In other words, it was clear that the defendants had misused company information and had taken significant preparatory steps whilst still employed by Whitmar, contrary to their duties of good faith and confidence to their employer. The judge awarded the relief even in the absence of any relevant restraints (such as non-compete, non-solicit, non-poach or no-dealing restraints) in their employment contracts (such as they were).
The decision is interesting in that it considers the fundamental freedom that employees have to practice their livelihood and move from one employer to another or even set up on their own account, (including taking preparatory steps to do so), subject only to employee duties of good faith and confidence, contractual restraints and other duties and obligations at law (such as duties of confidentiality and not infringing intellectual property rights).
SIGNIFICANCE, PRACTICAL CONSIDERATIONS AND QUESTIONS
The decision is useful not only as a reminder of the just how
powerful duties in the employment context are as tools for the
protection of valuable business information, but also as a platform
for consideration of the impact that social media can have on those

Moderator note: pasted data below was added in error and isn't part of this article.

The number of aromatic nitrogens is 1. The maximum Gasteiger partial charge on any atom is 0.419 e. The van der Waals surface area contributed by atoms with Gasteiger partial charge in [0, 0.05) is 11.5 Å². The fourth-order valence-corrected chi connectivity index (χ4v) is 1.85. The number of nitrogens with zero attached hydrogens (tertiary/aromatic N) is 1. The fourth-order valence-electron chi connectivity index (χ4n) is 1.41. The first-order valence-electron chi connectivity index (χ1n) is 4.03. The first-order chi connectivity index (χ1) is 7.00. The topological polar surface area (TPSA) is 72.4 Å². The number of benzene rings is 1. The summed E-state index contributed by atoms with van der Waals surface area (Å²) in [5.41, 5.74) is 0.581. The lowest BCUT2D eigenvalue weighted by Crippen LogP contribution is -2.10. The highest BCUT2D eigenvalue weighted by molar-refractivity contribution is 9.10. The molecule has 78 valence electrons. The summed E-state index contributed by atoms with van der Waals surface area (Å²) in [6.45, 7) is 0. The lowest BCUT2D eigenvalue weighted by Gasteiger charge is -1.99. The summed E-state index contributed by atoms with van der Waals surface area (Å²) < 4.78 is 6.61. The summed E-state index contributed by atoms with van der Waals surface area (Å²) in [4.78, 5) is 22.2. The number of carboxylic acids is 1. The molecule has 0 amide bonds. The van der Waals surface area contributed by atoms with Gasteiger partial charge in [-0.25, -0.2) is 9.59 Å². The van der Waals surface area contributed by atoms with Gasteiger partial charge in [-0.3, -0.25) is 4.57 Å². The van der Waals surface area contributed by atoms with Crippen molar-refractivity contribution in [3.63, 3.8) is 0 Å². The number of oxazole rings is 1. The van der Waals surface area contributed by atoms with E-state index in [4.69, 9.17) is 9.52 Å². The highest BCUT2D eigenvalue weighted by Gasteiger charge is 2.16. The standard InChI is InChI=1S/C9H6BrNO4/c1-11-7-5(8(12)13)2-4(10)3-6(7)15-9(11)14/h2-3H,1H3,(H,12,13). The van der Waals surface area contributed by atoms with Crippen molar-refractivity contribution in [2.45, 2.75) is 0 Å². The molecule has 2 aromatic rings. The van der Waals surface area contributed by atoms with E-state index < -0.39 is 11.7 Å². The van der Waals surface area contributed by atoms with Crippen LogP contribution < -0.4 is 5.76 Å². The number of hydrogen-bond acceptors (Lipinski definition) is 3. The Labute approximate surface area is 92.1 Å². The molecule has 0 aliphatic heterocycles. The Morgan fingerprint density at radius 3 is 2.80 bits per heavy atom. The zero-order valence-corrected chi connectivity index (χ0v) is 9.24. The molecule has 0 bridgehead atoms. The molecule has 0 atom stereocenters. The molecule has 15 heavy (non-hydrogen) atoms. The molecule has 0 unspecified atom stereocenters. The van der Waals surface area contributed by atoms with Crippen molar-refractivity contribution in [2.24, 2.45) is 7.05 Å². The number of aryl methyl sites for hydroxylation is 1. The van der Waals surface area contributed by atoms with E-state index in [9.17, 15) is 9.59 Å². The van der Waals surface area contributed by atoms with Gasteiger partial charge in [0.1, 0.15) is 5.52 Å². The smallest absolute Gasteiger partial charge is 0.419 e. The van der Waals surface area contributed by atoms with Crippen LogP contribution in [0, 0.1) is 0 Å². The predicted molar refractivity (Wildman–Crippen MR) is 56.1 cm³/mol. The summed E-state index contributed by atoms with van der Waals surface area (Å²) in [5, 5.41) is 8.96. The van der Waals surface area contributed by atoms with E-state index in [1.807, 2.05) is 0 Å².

Social media is now part of the workplace and does have an impact on the employment relationship and ultimately on a business' reputation – think about things like consistency of profiling, revelation of customer information and the semi-publicity of what could be unintended messages.
Now is the time to look at your employment contracts and policies and your management of your business' and your employees' social media accounts to make sure your business is properly prepared to make best use of these media and to deal with movement by social media savvy employees. This includes revisiting the way non-compete/non-solicit type restraints are drafted and thinking about how they will work in practice, for example to deal with things like updates generated automatically by a medium like LinkedIn which will notify a person's contacts when the person updates their profile regarding a change of employment.